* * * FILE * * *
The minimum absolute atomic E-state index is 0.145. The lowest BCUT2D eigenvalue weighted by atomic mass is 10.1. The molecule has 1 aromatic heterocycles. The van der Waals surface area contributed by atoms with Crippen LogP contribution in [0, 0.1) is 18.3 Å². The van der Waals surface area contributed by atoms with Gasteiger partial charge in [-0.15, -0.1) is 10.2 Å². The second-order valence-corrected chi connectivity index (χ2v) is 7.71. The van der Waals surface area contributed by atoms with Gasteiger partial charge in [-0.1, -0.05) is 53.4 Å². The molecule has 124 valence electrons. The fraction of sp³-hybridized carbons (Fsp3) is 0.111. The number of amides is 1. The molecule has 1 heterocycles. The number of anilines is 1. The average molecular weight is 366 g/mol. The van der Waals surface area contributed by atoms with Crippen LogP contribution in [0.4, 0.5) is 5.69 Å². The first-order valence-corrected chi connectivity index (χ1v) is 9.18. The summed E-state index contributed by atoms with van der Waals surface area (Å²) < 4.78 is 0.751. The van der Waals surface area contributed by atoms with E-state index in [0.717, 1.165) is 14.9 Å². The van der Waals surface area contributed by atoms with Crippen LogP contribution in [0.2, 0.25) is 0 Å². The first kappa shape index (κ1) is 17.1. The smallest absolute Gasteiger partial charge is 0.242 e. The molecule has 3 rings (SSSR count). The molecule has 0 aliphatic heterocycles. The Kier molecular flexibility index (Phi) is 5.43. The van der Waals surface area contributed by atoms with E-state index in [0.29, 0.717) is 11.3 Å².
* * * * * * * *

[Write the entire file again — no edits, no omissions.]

The minimum absolute atomic E-state index is 0.145. The lowest BCUT2D eigenvalue weighted by atomic mass is 10.1. The molecule has 1 aromatic heterocycles. The van der Waals surface area contributed by atoms with Crippen LogP contribution in [0, 0.1) is 18.3 Å². The van der Waals surface area contributed by atoms with Gasteiger partial charge in [-0.15, -0.1) is 10.2 Å². The second-order valence-corrected chi connectivity index (χ2v) is 7.71. The van der Waals surface area contributed by atoms with Gasteiger partial charge in [-0.1, -0.05) is 53.4 Å². The molecule has 124 valence electrons. The fraction of sp³-hybridized carbons (Fsp3) is 0.111. The number of amides is 1. The molecule has 1 heterocycles. The number of anilines is 1. The average molecular weight is 366 g/mol. The van der Waals surface area contributed by atoms with Crippen LogP contribution in [0.4, 0.5) is 5.69 Å². The first-order valence-corrected chi connectivity index (χ1v) is 9.18. The summed E-state index contributed by atoms with van der Waals surface area (Å²) < 4.78 is 0.751. The van der Waals surface area contributed by atoms with E-state index in [0.717, 1.165) is 14.9 Å². The van der Waals surface area contributed by atoms with Crippen LogP contribution in [0.2, 0.25) is 0 Å². The first kappa shape index (κ1) is 17.1. The smallest absolute Gasteiger partial charge is 0.242 e. The molecule has 3 rings (SSSR count). The molecule has 0 aliphatic heterocycles. The Kier molecular flexibility index (Phi) is 5.43. The van der Waals surface area contributed by atoms with E-state index in [0.29, 0.717) is 11.3 Å².